Student Engagement Guidelines: Learning from innovative practices introduced in response to COVID-19. A collaboration of 10 UK modern universities

George Hulene, Sue Cronshaw, Eleanor Davies, Leanne de Main, Hannah Holmes, Alex Hope, Chris Odindo, Rebecca Page-Tickell, Amit Rawal, Samantha Roberts, Danielle Talbot, Sabrina Vieth, Peter Wolstencroft

Research output: Book/ReportCommissioned reportpeer-review

Abstract

This project investigates student experiences and student engagement in the post-pandemic world of Higher
Education in the UK. It is a QAA-funded Collaborative Enhancement Project involving 10 Higher Education
Business Schools who have experienced institutional challenges and developed different strategies to maintain
positive student experiences and explore avenues for improvements amidst the Covid-19 pandemic. Data was
collected through a student survey and focus groups conducted at each of the 10 participating universities.
As a result of the survey, we gathered significant quantitative data on students’ perspectives on engagement.
Participating students ranked the importance of 31 engagement criteria from ‘not at all’ to ‘extremely’
important, indicating their priorities for what they view as student engagement. Additional questions around
engagement patterns provided insights into the behaviours and student attributes that shaped these
perspectives.
In addition, focus groups provided interesting qualitative insights that complement the survey results, allowing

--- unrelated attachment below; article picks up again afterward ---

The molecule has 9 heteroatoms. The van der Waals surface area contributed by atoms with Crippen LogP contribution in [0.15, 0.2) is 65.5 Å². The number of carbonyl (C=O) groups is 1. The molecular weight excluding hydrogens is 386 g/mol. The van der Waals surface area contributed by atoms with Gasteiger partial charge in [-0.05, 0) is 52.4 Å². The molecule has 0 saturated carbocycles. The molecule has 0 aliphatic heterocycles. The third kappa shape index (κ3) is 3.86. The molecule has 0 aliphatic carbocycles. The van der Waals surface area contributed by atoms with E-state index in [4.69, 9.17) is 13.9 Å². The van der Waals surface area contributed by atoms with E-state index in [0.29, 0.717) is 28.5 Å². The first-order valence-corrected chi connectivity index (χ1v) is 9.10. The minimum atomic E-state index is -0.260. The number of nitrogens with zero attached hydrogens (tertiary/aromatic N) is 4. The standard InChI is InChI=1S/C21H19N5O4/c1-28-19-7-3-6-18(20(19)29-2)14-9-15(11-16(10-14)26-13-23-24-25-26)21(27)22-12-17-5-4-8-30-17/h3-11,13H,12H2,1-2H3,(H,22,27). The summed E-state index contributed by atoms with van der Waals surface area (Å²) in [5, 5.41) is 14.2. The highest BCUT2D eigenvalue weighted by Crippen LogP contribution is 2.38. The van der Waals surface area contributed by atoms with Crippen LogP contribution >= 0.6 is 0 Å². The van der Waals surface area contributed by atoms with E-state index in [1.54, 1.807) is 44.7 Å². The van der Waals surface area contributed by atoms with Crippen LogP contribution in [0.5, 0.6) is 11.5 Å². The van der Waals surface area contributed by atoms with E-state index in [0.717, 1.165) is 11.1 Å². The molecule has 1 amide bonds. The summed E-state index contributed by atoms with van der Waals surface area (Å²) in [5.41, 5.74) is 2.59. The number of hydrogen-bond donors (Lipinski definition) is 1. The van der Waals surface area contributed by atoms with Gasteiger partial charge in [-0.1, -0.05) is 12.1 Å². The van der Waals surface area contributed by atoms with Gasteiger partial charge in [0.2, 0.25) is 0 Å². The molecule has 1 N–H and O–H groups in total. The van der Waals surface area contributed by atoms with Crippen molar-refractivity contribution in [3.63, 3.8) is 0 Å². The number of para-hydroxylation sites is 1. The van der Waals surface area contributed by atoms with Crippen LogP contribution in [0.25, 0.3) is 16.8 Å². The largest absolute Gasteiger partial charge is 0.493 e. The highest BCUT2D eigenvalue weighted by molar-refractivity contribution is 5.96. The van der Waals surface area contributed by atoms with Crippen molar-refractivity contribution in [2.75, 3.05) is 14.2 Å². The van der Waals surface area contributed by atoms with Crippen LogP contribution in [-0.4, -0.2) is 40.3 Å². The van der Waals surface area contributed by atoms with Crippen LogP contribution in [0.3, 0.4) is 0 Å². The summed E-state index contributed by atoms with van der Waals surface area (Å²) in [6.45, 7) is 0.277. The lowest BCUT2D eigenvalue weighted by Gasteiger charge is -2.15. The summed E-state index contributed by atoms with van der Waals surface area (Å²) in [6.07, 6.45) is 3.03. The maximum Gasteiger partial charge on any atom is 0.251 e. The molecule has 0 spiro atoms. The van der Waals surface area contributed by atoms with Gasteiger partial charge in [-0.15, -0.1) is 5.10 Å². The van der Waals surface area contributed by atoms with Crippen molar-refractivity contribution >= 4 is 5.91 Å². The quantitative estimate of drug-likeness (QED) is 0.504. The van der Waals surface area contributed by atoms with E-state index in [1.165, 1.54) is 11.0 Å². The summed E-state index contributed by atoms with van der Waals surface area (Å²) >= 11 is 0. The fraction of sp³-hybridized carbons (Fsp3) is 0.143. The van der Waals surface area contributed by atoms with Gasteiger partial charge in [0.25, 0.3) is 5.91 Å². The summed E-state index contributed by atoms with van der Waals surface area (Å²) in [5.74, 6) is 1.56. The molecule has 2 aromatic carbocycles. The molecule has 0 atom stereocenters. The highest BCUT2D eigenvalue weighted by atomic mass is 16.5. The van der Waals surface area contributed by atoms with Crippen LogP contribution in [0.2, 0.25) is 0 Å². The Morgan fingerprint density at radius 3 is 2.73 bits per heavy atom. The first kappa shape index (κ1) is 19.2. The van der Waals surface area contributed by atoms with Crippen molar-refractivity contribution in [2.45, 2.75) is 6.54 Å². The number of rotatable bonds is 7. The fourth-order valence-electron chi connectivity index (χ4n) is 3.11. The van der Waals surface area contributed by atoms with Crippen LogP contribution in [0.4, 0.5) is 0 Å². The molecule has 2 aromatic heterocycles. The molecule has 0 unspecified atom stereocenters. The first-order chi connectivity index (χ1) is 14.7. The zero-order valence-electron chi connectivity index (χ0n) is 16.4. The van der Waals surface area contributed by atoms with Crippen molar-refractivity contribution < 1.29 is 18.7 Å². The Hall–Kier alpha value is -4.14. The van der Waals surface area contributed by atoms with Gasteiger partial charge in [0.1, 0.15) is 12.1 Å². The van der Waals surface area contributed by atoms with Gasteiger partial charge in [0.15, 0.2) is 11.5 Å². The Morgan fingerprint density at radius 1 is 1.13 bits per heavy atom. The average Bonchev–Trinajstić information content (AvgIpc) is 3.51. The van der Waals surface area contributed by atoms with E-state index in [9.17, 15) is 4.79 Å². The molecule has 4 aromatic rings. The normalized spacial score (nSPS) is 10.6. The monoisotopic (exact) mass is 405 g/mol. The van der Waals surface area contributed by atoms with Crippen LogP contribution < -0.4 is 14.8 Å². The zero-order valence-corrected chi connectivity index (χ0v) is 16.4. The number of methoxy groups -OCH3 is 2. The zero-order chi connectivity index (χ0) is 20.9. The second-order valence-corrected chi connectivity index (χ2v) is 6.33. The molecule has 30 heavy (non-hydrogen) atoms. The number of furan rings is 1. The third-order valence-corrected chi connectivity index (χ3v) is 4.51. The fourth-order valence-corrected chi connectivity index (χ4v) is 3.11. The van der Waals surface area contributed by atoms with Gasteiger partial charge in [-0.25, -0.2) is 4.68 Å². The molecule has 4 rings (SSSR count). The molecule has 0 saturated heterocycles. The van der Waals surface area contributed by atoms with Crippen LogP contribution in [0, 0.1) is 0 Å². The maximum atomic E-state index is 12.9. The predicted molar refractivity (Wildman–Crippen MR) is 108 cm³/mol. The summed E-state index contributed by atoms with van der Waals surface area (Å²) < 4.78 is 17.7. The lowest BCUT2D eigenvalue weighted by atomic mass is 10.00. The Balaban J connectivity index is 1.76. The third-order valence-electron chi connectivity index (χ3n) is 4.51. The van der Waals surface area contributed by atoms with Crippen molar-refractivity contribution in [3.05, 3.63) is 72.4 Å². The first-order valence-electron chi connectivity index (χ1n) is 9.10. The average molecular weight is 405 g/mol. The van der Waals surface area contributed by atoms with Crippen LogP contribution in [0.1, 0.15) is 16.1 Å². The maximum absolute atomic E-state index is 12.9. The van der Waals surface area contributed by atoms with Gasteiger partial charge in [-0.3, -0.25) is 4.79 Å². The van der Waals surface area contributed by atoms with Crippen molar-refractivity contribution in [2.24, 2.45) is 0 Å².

students to express their views and opinions on studying before, during and after the pandemic. This revealed
compelling findings that elaborate the changes students have undergone during this period, and the
reflections they have drawn from these.
A number of interesting findings emerged from this data. These primarily centre around themes including
timetabling and commuting students, the need for physical and virtual communities, the importance of
recordings for flexible learning, digital literacy and inequalities, and the need to do more to mobilise student
voices. Building on these themes, we discuss their meaning in the context of post-pandemic student
experiences and the need to rethink the idea of student engagement to extend beyond the synchronous
physical classroom experience.
Original languageEnglish
PublisherQuality Assurance Agency for Higher Education
Number of pages37
Publication statusPublished - May 2023

Cite this